Find a calendar system that works for you

MSN Students stress the importance of finding a calendar system that works for you and planning your schedule well in advance.

For Evinn Townes, an online MSN student in Sacred Heart University’s Clinical Nurse Leader program, it involves asking yourself a series of questions at the start of each class. “What should you do during these eight weeks? How many hours? When can you do them? What can be moved at the start of the course?

By asking these questions before classes begin, her goal is simple: “Essentially, map out the entire course.”

A full-time school nurse at an independent school in Connecticut, Townes is a mom who also finds the time to balance a part-time nursing position at an athletic complex, while attending school full-time. She says an old-fashioned paper planner meets her needs.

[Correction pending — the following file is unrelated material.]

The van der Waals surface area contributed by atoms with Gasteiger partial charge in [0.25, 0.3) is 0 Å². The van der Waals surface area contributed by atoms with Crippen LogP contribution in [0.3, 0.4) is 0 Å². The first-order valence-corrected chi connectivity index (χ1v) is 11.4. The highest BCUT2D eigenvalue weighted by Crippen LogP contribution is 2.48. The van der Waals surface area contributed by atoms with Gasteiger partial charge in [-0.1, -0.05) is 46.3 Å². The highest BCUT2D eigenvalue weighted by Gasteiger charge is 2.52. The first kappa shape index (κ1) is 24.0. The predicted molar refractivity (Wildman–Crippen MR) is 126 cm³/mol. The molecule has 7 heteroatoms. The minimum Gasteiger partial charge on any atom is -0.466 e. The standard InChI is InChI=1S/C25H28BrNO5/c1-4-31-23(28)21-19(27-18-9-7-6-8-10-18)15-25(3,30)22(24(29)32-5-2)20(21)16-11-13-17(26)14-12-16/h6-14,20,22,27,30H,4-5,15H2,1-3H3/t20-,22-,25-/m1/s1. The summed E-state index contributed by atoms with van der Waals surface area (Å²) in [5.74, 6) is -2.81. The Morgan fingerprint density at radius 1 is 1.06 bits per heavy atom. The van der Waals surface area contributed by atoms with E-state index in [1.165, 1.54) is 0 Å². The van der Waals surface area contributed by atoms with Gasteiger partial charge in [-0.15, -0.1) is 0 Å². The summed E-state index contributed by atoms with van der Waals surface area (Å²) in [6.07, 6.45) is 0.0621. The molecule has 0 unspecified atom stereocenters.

While your date and time tracking system may look different based on individual preferences, what matters is developing one that works for you and sticking with it, says Kang. “In my phone, literally everything goes on my calendar, even if I go shopping.”

Diligent planning allowed Kang to successfully balance school with the clinical hours and shifts of her nursing job at Community Regional Medical Center in Fresno, California. “All work, family, school commitments, even our Zoom meeting, it all fits into my calendar.”

Start looking for a clinical placement early

One of the challenges of an online MSN program is that most students will need to identify their own practicum site to meet clinical requirements. This means that remote MSN students will need to begin identifying and contacting potential clinical sites early in the program.